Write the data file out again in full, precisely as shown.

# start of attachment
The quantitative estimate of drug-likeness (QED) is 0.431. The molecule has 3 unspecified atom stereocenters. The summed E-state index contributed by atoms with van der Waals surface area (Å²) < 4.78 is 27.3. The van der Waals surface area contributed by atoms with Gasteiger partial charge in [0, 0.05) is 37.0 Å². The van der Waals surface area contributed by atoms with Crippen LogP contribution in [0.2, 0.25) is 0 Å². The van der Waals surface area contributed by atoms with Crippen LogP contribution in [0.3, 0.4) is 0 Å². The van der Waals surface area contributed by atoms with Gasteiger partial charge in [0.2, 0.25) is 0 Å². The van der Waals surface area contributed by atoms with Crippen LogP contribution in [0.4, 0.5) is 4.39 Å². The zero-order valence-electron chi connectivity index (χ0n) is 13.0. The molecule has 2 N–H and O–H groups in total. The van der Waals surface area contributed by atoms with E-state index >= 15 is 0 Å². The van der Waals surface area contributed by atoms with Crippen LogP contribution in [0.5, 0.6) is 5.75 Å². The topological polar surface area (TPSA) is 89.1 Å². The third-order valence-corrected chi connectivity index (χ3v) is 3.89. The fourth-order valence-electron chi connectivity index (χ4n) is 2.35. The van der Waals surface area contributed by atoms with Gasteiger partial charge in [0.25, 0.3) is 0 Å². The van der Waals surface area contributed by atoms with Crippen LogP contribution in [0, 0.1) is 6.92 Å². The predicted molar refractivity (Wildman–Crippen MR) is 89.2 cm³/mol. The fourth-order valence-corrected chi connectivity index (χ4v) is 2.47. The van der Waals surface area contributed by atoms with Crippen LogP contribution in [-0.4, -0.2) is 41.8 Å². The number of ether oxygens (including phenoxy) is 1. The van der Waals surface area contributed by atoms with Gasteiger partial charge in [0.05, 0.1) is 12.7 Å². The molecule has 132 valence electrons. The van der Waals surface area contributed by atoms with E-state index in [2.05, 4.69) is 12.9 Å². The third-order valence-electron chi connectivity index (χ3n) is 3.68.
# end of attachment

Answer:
The quantitative estimate of drug-likeness (QED) is 0.431. The molecule has 3 unspecified atom stereocenters. The summed E-state index contributed by atoms with van der Waals surface area (Å²) < 4.78 is 27.3. The van der Waals surface area contributed by atoms with Gasteiger partial charge in [0, 0.05) is 37.0 Å². The van der Waals surface area contributed by atoms with Crippen LogP contribution in [0.2, 0.25) is 0 Å². The van der Waals surface area contributed by atoms with Crippen LogP contribution in [0.3, 0.4) is 0 Å². The van der Waals surface area contributed by atoms with Gasteiger partial charge in [0.2, 0.25) is 0 Å². The van der Waals surface area contributed by atoms with Crippen LogP contribution in [0.4, 0.5) is 4.39 Å². The zero-order valence-electron chi connectivity index (χ0n) is 13.0. The molecule has 2 N–H and O–H groups in total. The van der Waals surface area contributed by atoms with E-state index >= 15 is 0 Å². The van der Waals surface area contributed by atoms with Crippen LogP contribution in [0.5, 0.6) is 5.75 Å². The topological polar surface area (TPSA) is 89.1 Å². The third-order valence-corrected chi connectivity index (χ3v) is 3.89. The fourth-order valence-electron chi connectivity index (χ4n) is 2.35. The van der Waals surface area contributed by atoms with Gasteiger partial charge in [0.25, 0.3) is 0 Å². The van der Waals surface area contributed by atoms with Crippen LogP contribution in [0, 0.1) is 6.92 Å². The predicted molar refractivity (Wildman–Crippen MR) is 89.2 cm³/mol. The fourth-order valence-corrected chi connectivity index (χ4v) is 2.47. The van der Waals surface area contributed by atoms with Crippen LogP contribution in [-0.4, -0.2) is 41.8 Å². The number of ether oxygens (including phenoxy) is 1. The van der Waals surface area contributed by atoms with Gasteiger partial charge in [0.05, 0.1) is 12.7 Å². The molecule has 132 valence electrons. The van der Waals surface area contributed by atoms with E-state index in [2.05, 4.69) is 12.9 Å². The third-order valence-electron chi connectivity index (χ3n) is 3.68.